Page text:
Haida language

Haida language

Infobox Language
nativename=unicode|X̲aat Kíl
familycolor=language isolate
states= Canada (Haida Gwaii / Queen Charlotte Islands), Alaska (Prince of Wales Island)
speakers=First language: 45
Second language: 275
script=Latin alphabet
nation=Council of the Haida Nation
agency="No official regulation"

Pre-European distribution of Haida

The Haida language ("unicode|X̲aat Kíl, X̲aadas Kíl, X̲aayda Kil") is the language of the Haida people. It contains eight vowels and well over 30 consonants. Linguist Edward Sapir classified Haida as one of the Na-Dené languages in 1915, a position later supported by others, notably Pinnow, Greenberg, Enrico, Ruhlen, Manaster Ramer, and Bengtson (cf. list of publications below). Many linguists today continue to regard Haida as a language isolatecite book | last = Schoonmaker| first = Peter K. | coauthors = Bettina Von Hagen, Edward C. Wolf | title = The Rain Forests of Home: Profile Of A North American Bioregion | publisher = Island Press | date = 1997 | pages = 257 | id = ISBN 1559634804] . A recent proposal linking Athabaskan-Eyak-Tlingit to the Yeniseian family of central Siberia [http://www.uaf.edu/anlc/dy2008.html Dene-Yeniseic Symposium] ] did not find evidence for including Haida in this grouping. Whether one regards Haida's genetic affiliation as an open question or follows Sapir in classifying it as Na-Dene, Haida is doubtless one of the more intriguing languages of the Americas from a historical perspective.

While approximately one hundred years ago the entire Haida population was fluent, today the Haida language is extremely endangered, with only about 45 native speakers,cite web | title=Alaska Native Language Population and Speaker Statistics | date=1 January 1999 | url =http://www.uaf.edu/anlc/stats.html | accessdate=2008-03-17] nearly all of whom are older adults.cite web | title=Ethnologue report for language code:hdn| url =http://www.ethnologue.com/show_language.asp?code=hdn | accessdate=2008-03-17] cite web | title=Haida Language Mainpage| url =http://haidalanguage.org/ | accessdate=2008-05-23] Although the number of native speakers has diminished along the years, according to a 2001 Canadian Census there are now about 275 speakers in British Columbia alone,cite web | title=UBC World Language Fair’s HAIDA webpage| url =http://www.lerc.educ.ubc.ca/LERC/courses/489/worldlang/haida/Distribution%20Page.htm | accessdate=2008-05-23] and with revived interest in the language, this figure is expected to grow.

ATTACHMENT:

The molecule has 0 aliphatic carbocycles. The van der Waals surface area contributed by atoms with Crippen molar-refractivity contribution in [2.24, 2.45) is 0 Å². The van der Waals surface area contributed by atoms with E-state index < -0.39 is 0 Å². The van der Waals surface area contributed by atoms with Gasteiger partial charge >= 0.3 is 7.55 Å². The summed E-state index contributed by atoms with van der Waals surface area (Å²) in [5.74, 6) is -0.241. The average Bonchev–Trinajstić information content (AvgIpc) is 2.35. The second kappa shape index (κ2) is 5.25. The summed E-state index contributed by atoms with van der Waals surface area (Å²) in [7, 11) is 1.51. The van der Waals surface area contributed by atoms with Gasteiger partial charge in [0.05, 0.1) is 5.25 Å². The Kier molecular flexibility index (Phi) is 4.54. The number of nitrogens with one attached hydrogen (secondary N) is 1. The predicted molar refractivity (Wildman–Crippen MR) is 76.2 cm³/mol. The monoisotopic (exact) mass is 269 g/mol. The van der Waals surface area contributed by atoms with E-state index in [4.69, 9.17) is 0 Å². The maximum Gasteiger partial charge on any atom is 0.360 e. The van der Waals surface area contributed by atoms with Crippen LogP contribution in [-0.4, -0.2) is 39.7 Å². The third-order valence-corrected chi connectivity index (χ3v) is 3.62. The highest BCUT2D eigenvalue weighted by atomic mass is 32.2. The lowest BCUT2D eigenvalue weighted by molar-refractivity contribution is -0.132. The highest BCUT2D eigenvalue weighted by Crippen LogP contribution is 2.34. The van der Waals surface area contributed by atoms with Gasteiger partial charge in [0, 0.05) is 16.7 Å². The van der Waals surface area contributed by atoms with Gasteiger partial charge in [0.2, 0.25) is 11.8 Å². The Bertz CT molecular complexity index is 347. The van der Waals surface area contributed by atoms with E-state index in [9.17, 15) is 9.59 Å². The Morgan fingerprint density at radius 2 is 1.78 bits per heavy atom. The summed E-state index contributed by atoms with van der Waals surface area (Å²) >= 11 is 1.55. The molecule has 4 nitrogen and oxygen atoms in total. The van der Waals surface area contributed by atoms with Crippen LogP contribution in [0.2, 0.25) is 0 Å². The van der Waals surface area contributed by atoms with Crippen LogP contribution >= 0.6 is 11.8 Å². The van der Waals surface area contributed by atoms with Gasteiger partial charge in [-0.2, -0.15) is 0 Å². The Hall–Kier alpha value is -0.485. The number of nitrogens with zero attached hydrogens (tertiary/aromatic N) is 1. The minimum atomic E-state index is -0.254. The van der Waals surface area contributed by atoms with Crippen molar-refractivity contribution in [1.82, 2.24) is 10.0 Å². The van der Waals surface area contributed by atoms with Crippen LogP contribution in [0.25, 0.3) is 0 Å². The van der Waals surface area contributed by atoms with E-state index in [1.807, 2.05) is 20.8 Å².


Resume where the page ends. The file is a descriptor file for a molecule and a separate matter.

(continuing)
Currently Haida citizens and friends in all three dialect communities are working to revitalizing the language. In Skidegate, fluent speakers gather on a daily basis to work on the southern or Skidegate dialect and have produced a large series of recordings. In Masset, a group of younger learners is working with their fluent elders to reintegrate the northern or Masset dialect into their daily lives. In Alaska, the community conducts regular language classes for teens and adults, and has built a website complete with on-line recordings of the Kaigani dialect.



#Inside words, the plain stops can be voiced.
#Technically IPA| [d̥͡l] is not an affricate; it is released as an approximant rather than a fricative.
#For some speakers, IPA| [t͡ʃ] occurs only at the beginning of syllables, while IPA| [t͡s] does not occur there. They are the same phoneme. A similar situation applies with IPA| [t͡s’] and IPA| [t͡ʃ’] .Fact|date=September 2007
#Instead of an epiglottal fricative, the Masset dialect uses an epiglottal trill.


Haida features phonemic tone, the nature of which differs by dialect. In Kaigani the system is one of pitch accent, with at most one syllable per word featuring high tone; in Masset and Skidegate tone is contrastive in heavy syllables. All the above systems feature two tones: high and low.